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Eta Sigma Phi, Undergraduate Conference

McKenzie Hitchcock
BA Classical Archaeology, 2017
President of UNC-CH Eta Sigma Phi Chapter, 2016-2017

On March 4th, the Eta Alpha chapter of Eta Sigma Phi, the Classics Honors Society, hosted the 4th annual Classics Undergraduate Conference. Presenters traveled from Georgetown, College of Charleston, University of Alabama, and Chapel Hill to give their papers. The conference was split up into four sections: Latin Philology, Greek Philology, Archaeology, and Religion. Papers presented ranged in topic from “Lucretius’ Use of Historical exempla to Redefine Traditional Epic Poetry” to “The Deification of Emperor Claudius” and from “Establishing Legitimacy in Hesiod’s Theogony” to “The Late Roman period Mosaics of Sepphoris and Defining the Jewish Figural Style.” This year, we were lucky to have the involvement of Professor Janet Downie, Professor Jim O’Hara, and Professor James Rives, all of whom gave response papers throughout the conference, an invaluable addition to the conference proceedings. Dr. Nicholas Hudson of UNCW acted as the keynote speaker and presented on “Social justice and social performance: How divided identities mark the end of Antiquity.” Thank you to everyone who attended the conference and made it such a success!

Conference presenters (from left to right) Abby Holland, Anna Grant, McKenzie Hitchcock, Hannah Edwards, Gwen Gibbons, Sarah Cohen, Sarah Legendre. Not pictured: Trish Okraski

Kings College London/UNC Chapel Hill Joint Graduate Colloquium

UNC Co-organizer, Luca Grillo, gives opening remarks at the 2016 joint colloquium

The 3rd annual KCL-UNC Graduate Student Colloquium was held in Chapel Hill in early September.  The weekend kicked off with the keynote address ‘Exploring the boundaries between the finished and the unfinished in classical art and literature,’ given jointly by KCL faculty Pavlos Avlamis and Will Wootton.  This year’s interdisciplinary theme was well represented through papers given by both philologists and archaeologists. Representing KCL were graduate students Rebecca van Hove, Panagiotis Theodoropoulos, Victoria Austen, and Francesca Bologna, along with Brian McPhee, Katie Tardio, and Katelin McCullough from UNC’s Classics department.  Many thanks to faculty respondents who included not only members of the KCL and UNC Classics faculty, but Fred Naiden of the UNC History department, Jehangir Melegam of the Duke History department, and Alicia Jimenez of the Duke Classics department.  The full colloquium program can be found here.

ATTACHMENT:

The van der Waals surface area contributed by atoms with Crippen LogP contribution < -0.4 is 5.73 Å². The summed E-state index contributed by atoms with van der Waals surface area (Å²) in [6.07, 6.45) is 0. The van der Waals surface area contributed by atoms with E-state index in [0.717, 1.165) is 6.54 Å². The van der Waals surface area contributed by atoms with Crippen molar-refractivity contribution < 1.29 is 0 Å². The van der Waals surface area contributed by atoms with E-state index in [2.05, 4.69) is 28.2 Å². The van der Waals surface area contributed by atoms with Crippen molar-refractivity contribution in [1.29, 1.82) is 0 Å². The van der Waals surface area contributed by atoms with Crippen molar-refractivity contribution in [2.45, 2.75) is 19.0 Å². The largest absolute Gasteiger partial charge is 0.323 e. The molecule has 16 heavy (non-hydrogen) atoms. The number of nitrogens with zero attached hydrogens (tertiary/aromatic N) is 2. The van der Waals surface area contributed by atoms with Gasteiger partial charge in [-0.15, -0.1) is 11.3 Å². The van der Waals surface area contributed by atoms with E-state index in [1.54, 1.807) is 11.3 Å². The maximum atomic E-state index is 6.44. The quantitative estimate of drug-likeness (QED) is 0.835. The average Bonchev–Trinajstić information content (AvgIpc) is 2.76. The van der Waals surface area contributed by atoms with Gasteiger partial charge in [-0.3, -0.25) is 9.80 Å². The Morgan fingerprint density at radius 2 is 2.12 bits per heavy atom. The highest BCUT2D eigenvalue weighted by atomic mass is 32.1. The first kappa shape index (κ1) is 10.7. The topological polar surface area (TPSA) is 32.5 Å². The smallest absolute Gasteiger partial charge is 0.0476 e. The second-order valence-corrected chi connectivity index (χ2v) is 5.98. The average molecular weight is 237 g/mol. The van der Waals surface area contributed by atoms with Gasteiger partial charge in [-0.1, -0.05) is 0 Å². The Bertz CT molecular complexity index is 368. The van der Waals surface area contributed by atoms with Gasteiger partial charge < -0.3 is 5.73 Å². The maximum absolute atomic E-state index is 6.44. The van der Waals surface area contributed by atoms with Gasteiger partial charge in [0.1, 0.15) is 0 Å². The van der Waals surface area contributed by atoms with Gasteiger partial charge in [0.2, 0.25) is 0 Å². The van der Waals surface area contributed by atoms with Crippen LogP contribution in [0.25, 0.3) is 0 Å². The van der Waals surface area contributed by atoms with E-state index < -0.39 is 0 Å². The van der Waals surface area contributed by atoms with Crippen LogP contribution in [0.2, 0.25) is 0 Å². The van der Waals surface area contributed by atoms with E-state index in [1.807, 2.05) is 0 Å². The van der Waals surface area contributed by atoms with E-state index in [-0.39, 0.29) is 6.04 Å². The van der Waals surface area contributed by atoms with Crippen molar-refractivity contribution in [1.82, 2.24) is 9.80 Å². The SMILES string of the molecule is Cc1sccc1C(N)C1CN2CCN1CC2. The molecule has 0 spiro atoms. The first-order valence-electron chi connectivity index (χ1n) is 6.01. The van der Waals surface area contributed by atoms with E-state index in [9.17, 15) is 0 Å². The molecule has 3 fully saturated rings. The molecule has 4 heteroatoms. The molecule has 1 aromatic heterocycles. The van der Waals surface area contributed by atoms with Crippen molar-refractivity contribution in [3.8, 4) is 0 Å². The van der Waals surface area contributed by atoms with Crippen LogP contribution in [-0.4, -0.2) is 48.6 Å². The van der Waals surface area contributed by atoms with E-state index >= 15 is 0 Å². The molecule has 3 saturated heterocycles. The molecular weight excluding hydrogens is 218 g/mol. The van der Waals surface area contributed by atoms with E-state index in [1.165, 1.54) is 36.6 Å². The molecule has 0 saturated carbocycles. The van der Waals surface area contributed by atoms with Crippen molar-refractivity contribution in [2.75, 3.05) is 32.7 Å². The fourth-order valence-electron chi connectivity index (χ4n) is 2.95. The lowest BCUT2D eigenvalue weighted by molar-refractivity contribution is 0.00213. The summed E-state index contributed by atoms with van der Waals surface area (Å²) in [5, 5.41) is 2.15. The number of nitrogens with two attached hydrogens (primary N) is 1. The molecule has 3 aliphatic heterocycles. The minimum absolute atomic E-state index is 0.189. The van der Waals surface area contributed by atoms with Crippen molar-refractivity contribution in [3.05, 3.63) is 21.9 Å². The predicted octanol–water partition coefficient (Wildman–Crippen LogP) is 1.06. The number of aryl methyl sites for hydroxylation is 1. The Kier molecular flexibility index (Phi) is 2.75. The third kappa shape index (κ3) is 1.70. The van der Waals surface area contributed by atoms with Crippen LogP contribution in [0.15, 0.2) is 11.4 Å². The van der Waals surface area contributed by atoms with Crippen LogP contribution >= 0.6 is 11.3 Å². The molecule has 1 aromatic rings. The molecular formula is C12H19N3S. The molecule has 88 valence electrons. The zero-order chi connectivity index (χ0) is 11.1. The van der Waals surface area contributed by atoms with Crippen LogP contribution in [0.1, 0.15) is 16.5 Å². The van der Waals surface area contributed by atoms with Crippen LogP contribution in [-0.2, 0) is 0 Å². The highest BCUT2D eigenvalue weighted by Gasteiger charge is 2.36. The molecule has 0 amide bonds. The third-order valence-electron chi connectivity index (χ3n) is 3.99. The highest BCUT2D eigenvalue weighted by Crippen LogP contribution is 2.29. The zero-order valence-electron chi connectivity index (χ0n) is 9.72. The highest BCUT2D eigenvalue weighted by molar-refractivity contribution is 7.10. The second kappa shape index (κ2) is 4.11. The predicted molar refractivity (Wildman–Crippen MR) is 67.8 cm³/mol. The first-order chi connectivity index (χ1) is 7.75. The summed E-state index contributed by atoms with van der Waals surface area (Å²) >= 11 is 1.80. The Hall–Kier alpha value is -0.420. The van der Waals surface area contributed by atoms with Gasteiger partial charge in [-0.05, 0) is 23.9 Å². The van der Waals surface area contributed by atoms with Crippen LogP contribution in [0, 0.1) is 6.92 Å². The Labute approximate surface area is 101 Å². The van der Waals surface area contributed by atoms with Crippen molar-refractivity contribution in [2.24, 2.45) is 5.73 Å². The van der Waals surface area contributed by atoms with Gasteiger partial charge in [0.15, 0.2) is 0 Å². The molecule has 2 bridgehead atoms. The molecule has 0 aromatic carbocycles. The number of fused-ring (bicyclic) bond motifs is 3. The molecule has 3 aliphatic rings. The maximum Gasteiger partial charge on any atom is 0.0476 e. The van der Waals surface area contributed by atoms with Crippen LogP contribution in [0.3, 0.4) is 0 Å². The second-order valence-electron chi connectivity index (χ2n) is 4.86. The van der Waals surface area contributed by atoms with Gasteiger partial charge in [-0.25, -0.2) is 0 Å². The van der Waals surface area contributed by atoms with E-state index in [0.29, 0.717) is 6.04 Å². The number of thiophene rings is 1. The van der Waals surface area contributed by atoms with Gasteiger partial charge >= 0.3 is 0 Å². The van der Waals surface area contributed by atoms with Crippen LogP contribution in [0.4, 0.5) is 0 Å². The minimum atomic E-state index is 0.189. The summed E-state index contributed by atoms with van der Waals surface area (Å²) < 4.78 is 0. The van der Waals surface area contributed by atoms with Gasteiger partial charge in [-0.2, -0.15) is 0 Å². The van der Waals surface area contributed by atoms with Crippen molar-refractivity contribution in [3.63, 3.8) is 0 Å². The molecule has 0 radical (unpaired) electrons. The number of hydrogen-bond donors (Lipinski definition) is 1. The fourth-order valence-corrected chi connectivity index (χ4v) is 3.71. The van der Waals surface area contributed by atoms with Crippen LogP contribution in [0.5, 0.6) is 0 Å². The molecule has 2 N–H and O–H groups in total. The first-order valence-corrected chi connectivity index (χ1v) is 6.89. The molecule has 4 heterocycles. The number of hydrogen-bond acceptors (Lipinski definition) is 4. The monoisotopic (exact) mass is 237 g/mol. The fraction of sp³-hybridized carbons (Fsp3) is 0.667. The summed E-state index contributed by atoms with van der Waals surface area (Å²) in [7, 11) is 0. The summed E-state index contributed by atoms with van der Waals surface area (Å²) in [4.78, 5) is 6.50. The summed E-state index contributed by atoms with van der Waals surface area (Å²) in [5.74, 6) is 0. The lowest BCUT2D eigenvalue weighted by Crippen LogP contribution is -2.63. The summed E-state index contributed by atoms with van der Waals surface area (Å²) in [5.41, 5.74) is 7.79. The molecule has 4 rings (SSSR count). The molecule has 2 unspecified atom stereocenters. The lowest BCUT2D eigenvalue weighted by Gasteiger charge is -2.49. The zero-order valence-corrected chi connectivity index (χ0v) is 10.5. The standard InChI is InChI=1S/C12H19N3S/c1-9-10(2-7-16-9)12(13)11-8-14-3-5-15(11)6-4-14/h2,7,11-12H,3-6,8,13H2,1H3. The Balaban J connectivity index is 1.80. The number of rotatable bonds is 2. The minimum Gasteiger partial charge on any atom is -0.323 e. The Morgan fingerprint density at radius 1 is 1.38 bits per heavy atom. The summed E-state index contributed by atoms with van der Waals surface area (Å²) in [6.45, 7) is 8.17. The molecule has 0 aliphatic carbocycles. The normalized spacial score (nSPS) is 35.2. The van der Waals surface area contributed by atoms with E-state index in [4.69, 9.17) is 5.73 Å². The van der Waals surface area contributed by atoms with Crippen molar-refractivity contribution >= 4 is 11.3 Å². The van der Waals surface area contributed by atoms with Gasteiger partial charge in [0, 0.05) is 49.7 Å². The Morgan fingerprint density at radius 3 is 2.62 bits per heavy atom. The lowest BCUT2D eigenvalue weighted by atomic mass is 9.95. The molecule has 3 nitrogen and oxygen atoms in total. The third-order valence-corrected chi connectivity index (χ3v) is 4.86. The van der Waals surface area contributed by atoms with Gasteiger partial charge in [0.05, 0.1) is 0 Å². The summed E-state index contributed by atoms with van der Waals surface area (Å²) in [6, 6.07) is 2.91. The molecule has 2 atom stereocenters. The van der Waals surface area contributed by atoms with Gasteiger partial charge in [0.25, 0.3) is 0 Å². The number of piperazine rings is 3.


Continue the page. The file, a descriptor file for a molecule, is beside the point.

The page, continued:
The 4th annual colloquium will once again be held in London, September 7-9, 2017.  The theme, Objects in Narrative, will include formal papers as well as object-based student presentations in the galleries of the British Museum.  Emily Baragwanath and Jen Gates-Foster will deliver the key note address on the role of objects in Herodotus’ narrative.

Ray Laurence

Professor Ray Laurence

This spring, UNC classics graduate students hosted Ray Laurence, Professor of Roman History at the University of Kent, for a visit where he delivered a public lecture, “The ‘Populus of the Future’: Children in the Forum?” as well as a graduate student seminar on the subject of Roman roads.  Classics graduate student Brian McPhee spear-headed the event coordination and shared his thoughts on the visit:

“The seminar on the subject of Roman roads was very engaging—the three hours really did seem to fly by as Dr. Laurence led us through a surprisingly wide range of road-related material and a stimulating discussion at the end of the session.  Likewise, his public lecture on Thursday evening, on imagining the place of children in Roman spaces, offered many fresh insights and was well-received.  Dr. Laurence’s humor also contributed to the success of both of his speaking engagements.  But perhaps the real highlight was the food–we stuffed Dr. Laurence and ourselves with Andrew Ficklin’s gumbo and other pot-luck items, with Kipos, and with catering from 411 West.”

Professor Laurence has been a Professor of Roman History at the University of Kent since 2010.  His research spans a number of topics, including Pompeii, roads and communications, and the Roman city in the West.  He is also a prize-winning teacher and public scholar, working in a variety of formats to engage the general public with ancient history.

All of these on-campus events were sponsored in part by the UNC-CH Student Congress, the Graduate School, The College of Arts and Sciences Division of Fine Arts and Humanities, The Graduate and Professional Student Federation, the Ancient World Mapping Center, and the James M. and Virginia Kay G. Snow Endowment Fund.